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Can anyone confirm that OCR-A is a sans-serif font? Are the OCR-A capital letters considered to be block-form? Thank you.

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4 Answers 4

OCR-A is not a sans serif face.

I'm afraid I have to disagree with the group here. The i, j, l, T, 1, and 7 all use serif elements that can not be present in a sans serif (6 and 9 too, in a weird sort of way).

This is a superb example of why we break out monospace as it's own category. Strange deformations become necessary to fill the gaps.

Monospace [mostly] without the serifs

OCR-B was designed to be much closer to a true sans serif and I would reluctantly classify it as such.

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Block what?

I have no idea what "block-form" means. Kinda makes me think of Egyptian type (like Clarendon) but I'm guessing that's not what you mean.

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Monospace isn't a category independent of serif vs. sans-serif. While some characters have cross-bars (which, IMHO, is a better term than serif in this case) I don't think that that would classify the entire typeface as being serif. Also note that wikipedia classifies it as sans-serif. (But, in the end, there is no hard-and-fast rule here...it'll always be somewhat subjective) –  DA01 Apr 10 at 6:37
    
Because monospace invites such heavy distortion it is often treated independently. Some faces manage to pull it off with a pretty good imitation of true sans or serif, but not here. Those are slab serifs, BTW, not to be confused with cross bars seen on t and f. –  plainclothes Apr 10 at 16:14
    
@plaincolthes this is the inevitable problem with typography. While we have terminology for it all, no one has every codified the definitions in a way that is universally agreed upon. :) For the record, I'd call OCR-A a sans-serif monospace face. Courier would be a serif monospace face (debatable if it's serif vs. slab-serif). The bar on the I isn't a serif, IMHO. And it's not a crossbar in your opinion. So I guess we need to come up with a better term for it. Maybe "a monospace appendage"? :) –  DA01 Apr 10 at 16:44
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Let's just call it OCR-A and move one ;) –  plainclothes Apr 10 at 16:56

In that OCR-A does not have serifs, yes, I can confirm that it is a sans-serif font. In that the letters are not a connected script face, yes, they are considered block letters (block letters being letterforms that aren't connected to others--though the term is a bit fuzzy and may be used in different ways).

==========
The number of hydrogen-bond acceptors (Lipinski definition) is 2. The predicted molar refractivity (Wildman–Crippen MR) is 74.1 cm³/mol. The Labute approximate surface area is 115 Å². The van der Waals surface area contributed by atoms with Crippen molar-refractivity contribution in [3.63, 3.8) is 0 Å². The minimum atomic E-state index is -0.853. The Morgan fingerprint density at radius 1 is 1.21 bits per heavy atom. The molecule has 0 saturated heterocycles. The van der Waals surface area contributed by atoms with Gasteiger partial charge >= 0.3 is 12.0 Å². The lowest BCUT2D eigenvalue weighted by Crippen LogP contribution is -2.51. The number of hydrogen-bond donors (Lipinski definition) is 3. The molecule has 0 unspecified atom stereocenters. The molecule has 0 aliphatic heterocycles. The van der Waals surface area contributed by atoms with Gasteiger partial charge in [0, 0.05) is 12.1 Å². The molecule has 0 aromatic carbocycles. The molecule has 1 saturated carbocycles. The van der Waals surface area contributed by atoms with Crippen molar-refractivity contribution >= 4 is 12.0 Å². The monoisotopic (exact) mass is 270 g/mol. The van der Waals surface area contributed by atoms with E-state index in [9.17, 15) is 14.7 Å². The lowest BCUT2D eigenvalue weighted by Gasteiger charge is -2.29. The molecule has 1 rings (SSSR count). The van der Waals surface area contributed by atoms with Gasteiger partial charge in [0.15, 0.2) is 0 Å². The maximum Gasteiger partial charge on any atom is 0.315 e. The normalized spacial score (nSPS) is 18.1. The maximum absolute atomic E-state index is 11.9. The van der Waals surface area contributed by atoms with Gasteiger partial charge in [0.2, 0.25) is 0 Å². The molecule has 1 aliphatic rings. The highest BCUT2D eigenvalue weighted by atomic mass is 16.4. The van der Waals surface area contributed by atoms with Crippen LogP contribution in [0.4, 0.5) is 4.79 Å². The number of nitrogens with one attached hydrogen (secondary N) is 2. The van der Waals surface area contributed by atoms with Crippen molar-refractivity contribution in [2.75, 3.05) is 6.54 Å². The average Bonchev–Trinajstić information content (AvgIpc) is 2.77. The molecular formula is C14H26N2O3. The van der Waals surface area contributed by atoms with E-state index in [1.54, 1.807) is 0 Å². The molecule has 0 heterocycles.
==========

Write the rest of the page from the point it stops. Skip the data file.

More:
OCR-A is a rather unique font in that it was designed for something incredibly specific (early computer character recognition) so, in a way, stands by itself in terms of classification. In general, however, most would consider it a mono-spaced sans-serif face.

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Aren't the i's and l's serif'd? –  Meaningful Username Apr 9 at 18:26
    
@MeaningfulUsername depends on your definition and threshold tolerances of what a serif is. :) –  DA01 Apr 9 at 18:37
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I don't know, I want the experts here to tell me! ;) –  Meaningful Username Apr 9 at 18:41
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@MeaningfulUsername welcome to the world of type and fonts--where expert opinions are plenty, but rarely agree 100%. :) –  DA01 Apr 9 at 18:42
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But to provide a bit more serious comment...OCR-A is a rather unique font in that it was designed for something incredibly specific (early computer character recognition) so, in a way, stands by itself in terms of classification. In general, however, most would consider it a mono-spaced sans-serif face. –  DA01 Apr 9 at 18:43

While I agree with the others that this font could be considered sans-serif, I would classify it as a monospaced font first and a sans-serif font second.

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100% sans serif. Serifs are those little "feet" at the ends of certain lines. Serif means "with serifs" and sans serif "without serifs". Serif fonts are for example Times New Roman or Cambria. Sans serif fonts are for example Arial, Helvetica or Calibri. You will spot the difference easily.

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I think the point here is that the OP sees that some of the letters have serifs, and would like to know where it lies between serif and sans. –  Random O'Reilly Apr 9 at 23:06
    
There is not a single serifed letter in OCR-A font. –  Delltar Apr 15 at 16:01
    
I am sorry; I was being vague: to some people it might seem as if some of them have serifs. –  Random O'Reilly Apr 15 at 18:22

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